So now, what should that unfeature method really do? Well, it should set the featured property on this view’s model to false and save it, and then remove that li from the DOM.

Recall that, inside of our list view, we’re passing our model into our item view on instantiation:

So now we always have access to this view’s model inside of the view by calling this.model, or in CoffeeScript, @model. We’re going to set its featured property to false with Backbone’s set method, which takes a model property and a value. Let’s put that in our unfeature method now:

Cool. Now refresh the page and click that unfeature button. Nothing happens. Why not? To find out, open the JavaScript console and refresh the page. Let’s find that album in the console:

(NB: Backbone.Collection’s findWhere method is just like the where method we used before, but it just returns the first model that matches the passed-in hash.) Now that we’ve got our model, let’s set its featured property to a variable so we can see if it’s changing. We’ll do this with the complement to Backbone.Model’s set method, get:

Now click the unfeature button and run console.log(album.get('featured')); again. You should get false. But if you refresh the page and log the same property to the console, you’ll get true. Have you already figured out the problem? That’s right, we’re marking the featured property as false, but we’re not saving the model! Lucky for us, it turns out that Backbone.Model offers us a save method with the same method signature as set, meaning it takes a hash of values that you want to save on the object. So let’s change set to save:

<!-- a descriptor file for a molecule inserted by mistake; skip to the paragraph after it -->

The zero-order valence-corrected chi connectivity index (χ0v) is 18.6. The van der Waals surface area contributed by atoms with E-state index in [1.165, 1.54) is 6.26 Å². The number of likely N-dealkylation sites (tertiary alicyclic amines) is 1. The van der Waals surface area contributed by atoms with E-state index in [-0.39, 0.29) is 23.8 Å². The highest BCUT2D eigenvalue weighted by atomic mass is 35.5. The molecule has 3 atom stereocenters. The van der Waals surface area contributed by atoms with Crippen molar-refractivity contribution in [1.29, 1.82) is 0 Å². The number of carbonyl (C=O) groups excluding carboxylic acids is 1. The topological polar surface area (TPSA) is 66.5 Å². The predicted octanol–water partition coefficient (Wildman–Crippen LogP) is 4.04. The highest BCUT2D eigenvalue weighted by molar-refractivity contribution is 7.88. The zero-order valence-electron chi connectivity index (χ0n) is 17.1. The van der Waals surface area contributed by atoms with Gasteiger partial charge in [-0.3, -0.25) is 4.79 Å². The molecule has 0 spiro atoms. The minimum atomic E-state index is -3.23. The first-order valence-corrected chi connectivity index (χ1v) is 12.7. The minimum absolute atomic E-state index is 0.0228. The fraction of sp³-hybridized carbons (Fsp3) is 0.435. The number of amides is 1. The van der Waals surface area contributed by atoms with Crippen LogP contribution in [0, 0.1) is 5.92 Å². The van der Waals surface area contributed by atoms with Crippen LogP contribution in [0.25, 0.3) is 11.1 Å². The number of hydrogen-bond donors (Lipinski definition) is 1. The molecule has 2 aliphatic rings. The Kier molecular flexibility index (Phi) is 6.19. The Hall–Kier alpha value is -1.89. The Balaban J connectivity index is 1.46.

Now refresh and click the unfeature button. Now let’s open up our console and see if that worked:

Now you should see false. If you refresh again, it doesn’t show up! That’s great, but in order to keep testing this, we’ll have to set it back to featured in the rails console. Open a new tab in your terminal in your project directory, and start the console:

Great. Now let’s reset that featured property:

Now if we refresh, the album should show up again. This time, we need to remove that li from the DOM when we click that button. That’s as easy as adding a call to this.remove() in the view, shortened in CoffeeScript syntax to @remove()

Okay. Now refresh and click on the unfeature button. It should remove that li from the document, and if you refresh, it doesn’t show up! That’s pretty exciting. Everything is working as expected!

Well, almost. Now you’ve got this nagging feeling that when there are no featured albums, it’s just a huge white box. Let’s commit what we have and fix that in the next step.

Step 9: Empty Placeholder Text

In this step, it’ll be helpful to save our console query to reset the featured property to true, since we’ll be testing our changes. That way, we can just press the up arrow in the console and return, and it’ll update our model back to the featured state so we can see it in the browser again.

We’re going to need check the number of featured albums in our view. But there are a couple of ways to do this. We could check the number of li items in our #featured div, or we could directly ask our collection how many featured albums it has. Consider that the responsibility of the Backbone view is to update the DOM in response to changes in the data model as well as handle any user interaction. In this case, the albums collection shouldn’t be concerned with the UI state. Thus, if we confine the UI-based logic to our view, it’ll ensure a good separation of concerns.

Because we’ll check for the number of items after we unfeature one, that same unfeature method seems like a logical place to put that view logic. Let’s try a first draft of the method. In essence, we’re going to want to check the number of li elements in the ul with the id of featured (the same ul that acts as the el for the AlbumsListView). If it’s 0, then we should show some placeholder text (by appending it to the parent div). Here again, CoffeeScript’s English-like syntax shines: